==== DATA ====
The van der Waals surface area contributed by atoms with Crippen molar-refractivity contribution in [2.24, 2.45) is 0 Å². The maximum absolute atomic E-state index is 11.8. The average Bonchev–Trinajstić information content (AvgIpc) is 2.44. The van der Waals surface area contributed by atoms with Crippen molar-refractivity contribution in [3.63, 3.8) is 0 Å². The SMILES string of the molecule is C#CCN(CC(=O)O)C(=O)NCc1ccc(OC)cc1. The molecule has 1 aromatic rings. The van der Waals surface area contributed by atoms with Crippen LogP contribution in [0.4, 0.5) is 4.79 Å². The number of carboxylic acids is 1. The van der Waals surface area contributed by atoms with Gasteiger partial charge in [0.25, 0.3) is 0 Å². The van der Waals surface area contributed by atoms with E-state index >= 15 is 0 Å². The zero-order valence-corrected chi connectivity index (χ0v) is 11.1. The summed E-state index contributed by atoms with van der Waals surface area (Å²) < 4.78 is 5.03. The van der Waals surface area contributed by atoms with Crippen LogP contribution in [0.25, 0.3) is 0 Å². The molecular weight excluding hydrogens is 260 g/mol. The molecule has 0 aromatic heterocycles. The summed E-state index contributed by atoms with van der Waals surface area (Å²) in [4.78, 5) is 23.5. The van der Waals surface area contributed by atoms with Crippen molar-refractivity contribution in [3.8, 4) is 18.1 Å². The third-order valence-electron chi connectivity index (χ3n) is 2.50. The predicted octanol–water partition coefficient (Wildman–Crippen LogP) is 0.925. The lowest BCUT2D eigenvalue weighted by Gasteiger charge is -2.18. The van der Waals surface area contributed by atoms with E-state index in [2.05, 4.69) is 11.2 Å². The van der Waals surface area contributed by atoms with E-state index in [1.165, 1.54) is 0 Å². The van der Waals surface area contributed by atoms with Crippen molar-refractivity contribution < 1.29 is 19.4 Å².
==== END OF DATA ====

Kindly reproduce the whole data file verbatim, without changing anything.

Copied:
The van der Waals surface area contributed by atoms with Crippen molar-refractivity contribution in [2.24, 2.45) is 0 Å². The maximum absolute atomic E-state index is 11.8. The average Bonchev–Trinajstić information content (AvgIpc) is 2.44. The van der Waals surface area contributed by atoms with Crippen molar-refractivity contribution in [3.63, 3.8) is 0 Å². The SMILES string of the molecule is C#CCN(CC(=O)O)C(=O)NCc1ccc(OC)cc1. The molecule has 1 aromatic rings. The van der Waals surface area contributed by atoms with Crippen LogP contribution in [0.4, 0.5) is 4.79 Å². The number of carboxylic acids is 1. The van der Waals surface area contributed by atoms with Gasteiger partial charge in [0.25, 0.3) is 0 Å². The van der Waals surface area contributed by atoms with E-state index >= 15 is 0 Å². The zero-order valence-corrected chi connectivity index (χ0v) is 11.1. The summed E-state index contributed by atoms with van der Waals surface area (Å²) < 4.78 is 5.03. The van der Waals surface area contributed by atoms with Crippen LogP contribution in [0.25, 0.3) is 0 Å². The molecular weight excluding hydrogens is 260 g/mol. The molecule has 0 aromatic heterocycles. The summed E-state index contributed by atoms with van der Waals surface area (Å²) in [4.78, 5) is 23.5. The van der Waals surface area contributed by atoms with Crippen molar-refractivity contribution in [3.8, 4) is 18.1 Å². The third-order valence-electron chi connectivity index (χ3n) is 2.50. The predicted octanol–water partition coefficient (Wildman–Crippen LogP) is 0.925. The lowest BCUT2D eigenvalue weighted by Gasteiger charge is -2.18. The van der Waals surface area contributed by atoms with E-state index in [2.05, 4.69) is 11.2 Å². The van der Waals surface area contributed by atoms with E-state index in [1.165, 1.54) is 0 Å². The van der Waals surface area contributed by atoms with Crippen molar-refractivity contribution < 1.29 is 19.4 Å².